City/state: Spring Lake, NJ
Amount of debt: $10,000
Type of debt: credit card
How long it took to pay off: 5 years
Jobs held while paying the debt: Communications professional
Salary: Around $60k
My parents, especially my mother, were fantastic teachers when it came to financial literacy. My mother, especially, taught me to understand the value of an emergency fund and not to overspend. Despite all this, I treated my credit cards and the subsequent debt I incurred after college like it was no big deal, or as if it wouldn’t be a huge issue if I suddenly lost my job or had an emergency.
I got into debt with some very bad spending habits. I used my credit card like it was money that would not accrue interest — because it would "eventually" get paid off. I graduated with a degree in communications and made a fairly average salary for New York City for someone straight out of college. A majority of my paycheck each month went to rent, and the other was used for food, drinks, and household expenses. Unfortunately, the NYC lifestyle catches up quickly if you aren't prudent. And I didn't feel the financial strain of a credit card because it doesn’t prohibit spending what you don't have.
Months in, everything told me my debt was getting bad, but I just kept paying small chunks and letting it run up again. Instead of “taking the debt on,” I let it slide, little by little. I really misunderstood how easily your debt can grow into an unmanageable beast. I would send payments at different times, rather than when they were due and wondered why my interest was so high. I would say things started to get bad when I moved apartments and still hadn't changed my purchasing behavior. I was eating out a lot, spending frivolously on happy hours and just not recognizing that I was not paying off what I’d spend at the rate I should have.
When I started a new job, I was making more money, but still not paying down my debt. My habits were staying the same, but then the pandemic hit. I realized I needed to reduce my cost of living, make a conscientious effort to cook more, stop purchasing things I truly didn't need and establish small financial goals.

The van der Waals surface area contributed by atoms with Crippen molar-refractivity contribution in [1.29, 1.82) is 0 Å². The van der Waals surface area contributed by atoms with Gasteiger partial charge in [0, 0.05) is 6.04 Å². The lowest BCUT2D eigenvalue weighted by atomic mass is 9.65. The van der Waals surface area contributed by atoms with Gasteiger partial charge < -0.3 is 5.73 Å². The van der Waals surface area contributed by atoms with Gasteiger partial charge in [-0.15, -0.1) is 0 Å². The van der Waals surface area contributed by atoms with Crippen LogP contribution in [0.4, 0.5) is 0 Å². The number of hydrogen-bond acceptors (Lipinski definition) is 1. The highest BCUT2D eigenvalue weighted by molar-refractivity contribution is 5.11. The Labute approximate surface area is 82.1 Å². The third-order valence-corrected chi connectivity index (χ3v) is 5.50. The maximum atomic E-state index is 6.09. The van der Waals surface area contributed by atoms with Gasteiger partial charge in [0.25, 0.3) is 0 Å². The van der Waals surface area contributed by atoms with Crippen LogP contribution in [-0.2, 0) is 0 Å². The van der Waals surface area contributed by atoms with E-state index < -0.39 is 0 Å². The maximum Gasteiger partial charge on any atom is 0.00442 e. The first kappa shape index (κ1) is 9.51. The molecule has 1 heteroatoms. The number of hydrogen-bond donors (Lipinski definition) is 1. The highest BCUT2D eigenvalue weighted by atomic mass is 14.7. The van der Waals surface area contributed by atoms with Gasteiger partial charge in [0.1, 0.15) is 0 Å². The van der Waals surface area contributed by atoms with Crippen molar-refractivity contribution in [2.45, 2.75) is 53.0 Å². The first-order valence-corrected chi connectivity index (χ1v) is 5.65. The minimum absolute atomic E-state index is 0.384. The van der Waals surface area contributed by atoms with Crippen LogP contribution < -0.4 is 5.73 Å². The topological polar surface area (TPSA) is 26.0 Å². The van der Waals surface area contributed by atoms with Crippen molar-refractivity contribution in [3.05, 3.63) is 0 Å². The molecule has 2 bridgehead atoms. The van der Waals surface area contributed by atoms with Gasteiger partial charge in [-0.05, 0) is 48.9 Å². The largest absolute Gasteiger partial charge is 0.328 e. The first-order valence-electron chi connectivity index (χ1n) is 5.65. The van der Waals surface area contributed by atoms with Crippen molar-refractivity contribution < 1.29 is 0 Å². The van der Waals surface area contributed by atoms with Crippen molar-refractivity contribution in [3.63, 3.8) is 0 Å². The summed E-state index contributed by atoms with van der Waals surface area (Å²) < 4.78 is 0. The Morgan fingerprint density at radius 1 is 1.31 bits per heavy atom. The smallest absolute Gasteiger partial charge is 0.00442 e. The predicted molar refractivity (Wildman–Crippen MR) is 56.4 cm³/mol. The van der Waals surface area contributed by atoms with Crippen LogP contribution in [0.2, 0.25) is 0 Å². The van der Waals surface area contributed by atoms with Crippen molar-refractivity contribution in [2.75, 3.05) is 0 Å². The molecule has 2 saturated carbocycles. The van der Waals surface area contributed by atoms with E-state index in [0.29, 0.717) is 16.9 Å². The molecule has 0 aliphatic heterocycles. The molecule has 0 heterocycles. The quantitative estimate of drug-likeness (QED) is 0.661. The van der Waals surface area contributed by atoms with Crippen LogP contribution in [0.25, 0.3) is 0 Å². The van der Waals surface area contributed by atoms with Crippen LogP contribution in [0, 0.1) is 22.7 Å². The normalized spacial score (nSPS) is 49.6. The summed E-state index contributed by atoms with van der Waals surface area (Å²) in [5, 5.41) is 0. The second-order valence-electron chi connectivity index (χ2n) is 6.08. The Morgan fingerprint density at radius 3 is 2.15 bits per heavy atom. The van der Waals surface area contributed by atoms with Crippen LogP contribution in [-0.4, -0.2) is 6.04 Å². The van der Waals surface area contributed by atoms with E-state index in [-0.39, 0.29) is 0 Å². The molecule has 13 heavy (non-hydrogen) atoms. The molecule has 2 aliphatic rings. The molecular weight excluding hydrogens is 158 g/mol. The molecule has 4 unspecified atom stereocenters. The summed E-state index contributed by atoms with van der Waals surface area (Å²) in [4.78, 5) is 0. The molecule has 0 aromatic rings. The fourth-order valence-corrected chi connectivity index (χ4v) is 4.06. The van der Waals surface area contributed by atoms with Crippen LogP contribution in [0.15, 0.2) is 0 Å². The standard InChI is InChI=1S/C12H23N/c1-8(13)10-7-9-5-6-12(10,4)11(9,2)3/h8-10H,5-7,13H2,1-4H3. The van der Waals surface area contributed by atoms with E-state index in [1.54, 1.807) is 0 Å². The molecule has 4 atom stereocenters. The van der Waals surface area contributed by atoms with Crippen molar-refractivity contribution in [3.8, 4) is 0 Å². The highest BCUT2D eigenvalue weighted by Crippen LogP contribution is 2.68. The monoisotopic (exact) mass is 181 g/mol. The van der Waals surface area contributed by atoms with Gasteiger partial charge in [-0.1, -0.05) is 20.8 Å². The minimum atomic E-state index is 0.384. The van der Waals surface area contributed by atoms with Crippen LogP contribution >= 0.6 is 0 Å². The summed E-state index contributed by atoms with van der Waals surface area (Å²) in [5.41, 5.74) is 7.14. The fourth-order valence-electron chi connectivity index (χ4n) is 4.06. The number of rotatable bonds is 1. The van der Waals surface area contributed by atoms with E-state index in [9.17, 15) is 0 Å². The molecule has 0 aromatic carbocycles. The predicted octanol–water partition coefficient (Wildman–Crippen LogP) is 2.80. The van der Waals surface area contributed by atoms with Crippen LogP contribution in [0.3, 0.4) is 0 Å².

It took small steps, and I focused on making goals for myself. I began cutting the debt down by increments of $1,000, when I could. I didn't consult with any professionals, but I started to research online ways and frameworks to think about saving. I also made a concerted effort to track what I was spending the most on.
I changed a lot about my life, and I started by mapping out my week more. It sounds simple but the way you shop for groceries — whether you get them delivered, what items you decide you “need,” for example — can really change how much you end up spending. I also made an effort to reduce the time I spent shopping for things online and feeling like I "needed" to purchase something, rather than making do with what I had.
Now, my overall confidence has really risen. You don't realize how debt can linger or haunt and dominate your thoughts. I still am vigilant and realize that while it’d be easy to slip back into old behavior, I can’t.
If you’re in my position, start small — you cannot accomplish your goals in one day. Pick a number, a date on the calendar and work towards slowly chipping away at that debt. Find new ways to save money, make use of sustainable products and focus on what you need, not want.